In a blow to Donald Trump and his consigliere Michael Cohen, Judge Kimba Woods denied their motions to stop prosecutors from reviewing the evidence seized in the raids of Cohen’s office and residences.
U.S. District Court Judge Kimba Wood denied the requests and ruled that prosecutors will get first access to the information, followed by Cohen’s defense team ten days later. Wood noted that she has not yet decided whether she will appoint a special master in the case at all.
“It’s not that you’re not good people,” Wood told Cohen’s attorneys on Monday afternoon, near the end of the two-hour proceeding. “It’s that you’ve miscited the law.”
Wood told both sides to review the documents quickly and to prepare “proposals for how we can move fast” on the case going forward. [..]
Prosecutors have said that they went to extreme lengths to avoid violating Cohen’s (and the president’s) attorney-client privilege: they plan to have a “taint team” of uninvolved prosecutors sort the materials before turning the information over to investigators.
“I have faith in the Southern District U.S. Attorney’s office that their integrity is unimpeachable,” Judge Wood said. “I think that a taint team is a viable option.” [..]
Over the past week, the legal battle between politicians, porn stars and Playboy models has become increasingly complicated—and mired in legalese.
“If the government can obtain a search warrant for particular items but then seize and review everything in an attorney’s office, the protections of the Fourth Amendment are meaningless,” Harrison, Cohen’s lawyer, wrote in Monday’s letter. “We respectfully submit that the circumstances do not get more special than the unique circumstances presented by this case.”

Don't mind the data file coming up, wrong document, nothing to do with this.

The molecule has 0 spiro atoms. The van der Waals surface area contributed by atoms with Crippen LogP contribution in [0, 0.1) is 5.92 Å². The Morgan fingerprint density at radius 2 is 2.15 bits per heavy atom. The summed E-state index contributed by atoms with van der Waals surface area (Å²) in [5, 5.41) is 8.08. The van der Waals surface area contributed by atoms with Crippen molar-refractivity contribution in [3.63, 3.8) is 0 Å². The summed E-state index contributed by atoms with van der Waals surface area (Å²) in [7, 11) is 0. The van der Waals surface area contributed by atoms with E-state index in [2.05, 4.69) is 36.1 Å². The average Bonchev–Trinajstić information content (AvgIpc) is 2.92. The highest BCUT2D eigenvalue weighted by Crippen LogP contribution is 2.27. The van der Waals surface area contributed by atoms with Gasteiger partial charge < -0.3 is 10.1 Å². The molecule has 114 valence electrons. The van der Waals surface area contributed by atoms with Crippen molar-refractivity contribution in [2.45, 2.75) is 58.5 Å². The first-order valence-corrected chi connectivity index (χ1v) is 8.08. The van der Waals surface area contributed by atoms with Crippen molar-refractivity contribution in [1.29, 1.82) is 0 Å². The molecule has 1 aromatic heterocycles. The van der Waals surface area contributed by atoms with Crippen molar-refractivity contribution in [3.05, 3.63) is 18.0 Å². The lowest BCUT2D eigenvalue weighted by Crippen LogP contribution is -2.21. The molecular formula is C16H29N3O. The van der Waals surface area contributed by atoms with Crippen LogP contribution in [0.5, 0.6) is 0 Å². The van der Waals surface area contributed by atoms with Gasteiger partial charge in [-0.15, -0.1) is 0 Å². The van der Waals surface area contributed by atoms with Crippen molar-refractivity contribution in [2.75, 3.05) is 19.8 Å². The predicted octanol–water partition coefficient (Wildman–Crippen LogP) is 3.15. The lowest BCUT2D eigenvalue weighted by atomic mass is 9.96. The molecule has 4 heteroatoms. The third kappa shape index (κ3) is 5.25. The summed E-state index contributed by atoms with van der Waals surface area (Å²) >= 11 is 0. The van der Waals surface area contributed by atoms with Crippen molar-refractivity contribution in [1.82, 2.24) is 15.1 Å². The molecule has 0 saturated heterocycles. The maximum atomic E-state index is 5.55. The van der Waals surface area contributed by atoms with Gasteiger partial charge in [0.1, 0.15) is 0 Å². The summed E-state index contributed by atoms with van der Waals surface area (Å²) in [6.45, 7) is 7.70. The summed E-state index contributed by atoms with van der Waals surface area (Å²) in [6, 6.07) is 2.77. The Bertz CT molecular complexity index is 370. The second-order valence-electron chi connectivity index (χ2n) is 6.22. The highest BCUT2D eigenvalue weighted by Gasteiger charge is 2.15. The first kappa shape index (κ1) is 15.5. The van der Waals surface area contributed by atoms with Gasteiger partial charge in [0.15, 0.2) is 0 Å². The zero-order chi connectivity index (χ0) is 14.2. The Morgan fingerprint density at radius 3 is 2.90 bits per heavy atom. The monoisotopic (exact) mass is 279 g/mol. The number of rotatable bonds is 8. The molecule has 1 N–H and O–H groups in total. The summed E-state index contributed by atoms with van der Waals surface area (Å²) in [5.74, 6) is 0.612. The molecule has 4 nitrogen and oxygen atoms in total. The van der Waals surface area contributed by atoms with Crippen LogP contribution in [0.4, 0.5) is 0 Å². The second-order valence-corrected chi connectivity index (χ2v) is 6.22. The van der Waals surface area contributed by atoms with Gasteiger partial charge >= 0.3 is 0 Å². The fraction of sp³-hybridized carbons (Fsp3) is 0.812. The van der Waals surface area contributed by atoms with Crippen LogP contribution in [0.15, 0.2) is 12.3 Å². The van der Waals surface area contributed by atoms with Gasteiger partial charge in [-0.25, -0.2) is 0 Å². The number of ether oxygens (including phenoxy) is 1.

“The balance of the equities should be with the American citizen whose stuff was taken,” Harrison said in court.
“There’s no question that you’re going to get a set of material,” Judge Wood told Harrison, “but you’re not going to take away what the government has.” [..]
(Assistant US Attorney Thomas) McKay emphasized on Monday that “there’s nothing improper about the way the search warrants were executed in this case.”
Officials took up to 10 “physical boxes” of documents, McKay said, noting that the “real volume” is made up of the seized electronic files.
“Cohen’s signature line in his email box used to say special counsel to the Trump Organization,” said McKay. “Now it says personal attorney to the president.”
Trump and Cohen’s lawyers pointed to the case United States v. Stewart, in which a special master was appointed to review materials for privilege claims. The judge in the Cohen case, Kimba Wood, began on Friday by noting ways in which the facts of the Stewart case didn’t match with Cohen’s, including that the attorney in that case, Lynne Stewart, shared clients and computers with her colleagues in a way that Cohen apparently didn’t.
Paul Rosenzweig, who served with the independent counsel that investigated President Bill Clinton in the 1990s, was skeptical that Wood would give Cohen’s team the power to review its own documents.
“If the government had reason to think that was not a problem, they would have just subpoenaed him in the first place. Then Cohen would have been his own taint team,” said Rosenzweig, who serves as a senior fellow at the center right think tank the R-Street Institute. “Unless the judge thinks there’s something really wonky going on with the government’s investigation, she ain’t going to let Trump’s lawyers be on the taint team.”
What Trump and Cohen are worried most about is that evidence will be found that backs up the allegations in the Steele dossier that acuseed Cohen of meeting with Russians in Prague and Trump’s escapades in a Moskow hotel.